Hedge fund Lucerne Capital, an investor in Altice Europe NV, has raised objections to billionaire Patrick Drahi’s plan to take the company private, saying his offer undervalues the company.
Altice’s founder and largest shareholder made an offer Sept. 11 to pay 4.11 euros a share through his Next Private vehicle, valuing the entire company at 4.9 billion euros. That represented a 24% premium over the previous day’s closing price.
The offer represents a “significant discount” to the shares, and is designed to squeeze out minority investors, the hedge fund wrote in a letter to the French telecommunications company’s board Thursday.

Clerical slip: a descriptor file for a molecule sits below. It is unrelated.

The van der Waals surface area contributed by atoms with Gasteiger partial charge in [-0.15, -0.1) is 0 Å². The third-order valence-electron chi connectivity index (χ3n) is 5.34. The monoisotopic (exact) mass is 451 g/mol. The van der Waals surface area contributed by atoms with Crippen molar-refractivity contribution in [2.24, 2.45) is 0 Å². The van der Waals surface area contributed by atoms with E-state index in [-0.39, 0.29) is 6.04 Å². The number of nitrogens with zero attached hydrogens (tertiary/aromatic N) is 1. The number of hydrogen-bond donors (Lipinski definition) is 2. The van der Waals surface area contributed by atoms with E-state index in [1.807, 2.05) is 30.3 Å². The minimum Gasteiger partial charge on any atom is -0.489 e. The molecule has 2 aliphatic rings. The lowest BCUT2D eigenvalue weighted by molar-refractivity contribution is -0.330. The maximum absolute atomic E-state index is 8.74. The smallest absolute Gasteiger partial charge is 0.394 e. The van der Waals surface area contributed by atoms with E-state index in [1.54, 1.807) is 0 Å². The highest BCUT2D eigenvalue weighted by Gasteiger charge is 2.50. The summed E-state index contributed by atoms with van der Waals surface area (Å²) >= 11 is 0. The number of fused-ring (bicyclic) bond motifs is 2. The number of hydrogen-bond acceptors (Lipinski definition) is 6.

Lucerne Capital, founded in 2000, said it represents funds owning about 94 million euros of Altice Europe shares.
A representative for Altice didn’t immediately respond to a request for comment.
“Mr. Drahi is using the temporary lull in the share price, caused by Covid-19, to unlock the huge upside in value for himself and others with equity exposure only, to the detriment of the minority shareholders,” the hedge fund wrote.
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The stock could more than triple to 15 euros, Pieter Taselaar, Greenwich, Connecticut-based Lucerne Capital’s founder, said in November. After five years of price wars in the French telecommunications market, all players are getting more rational on pricing, he said at the time.
Lucerne also raised issues on Thursday about the potential for the minimum acceptance level of 95% to be waived and an information imbalance between Drahi and other investors.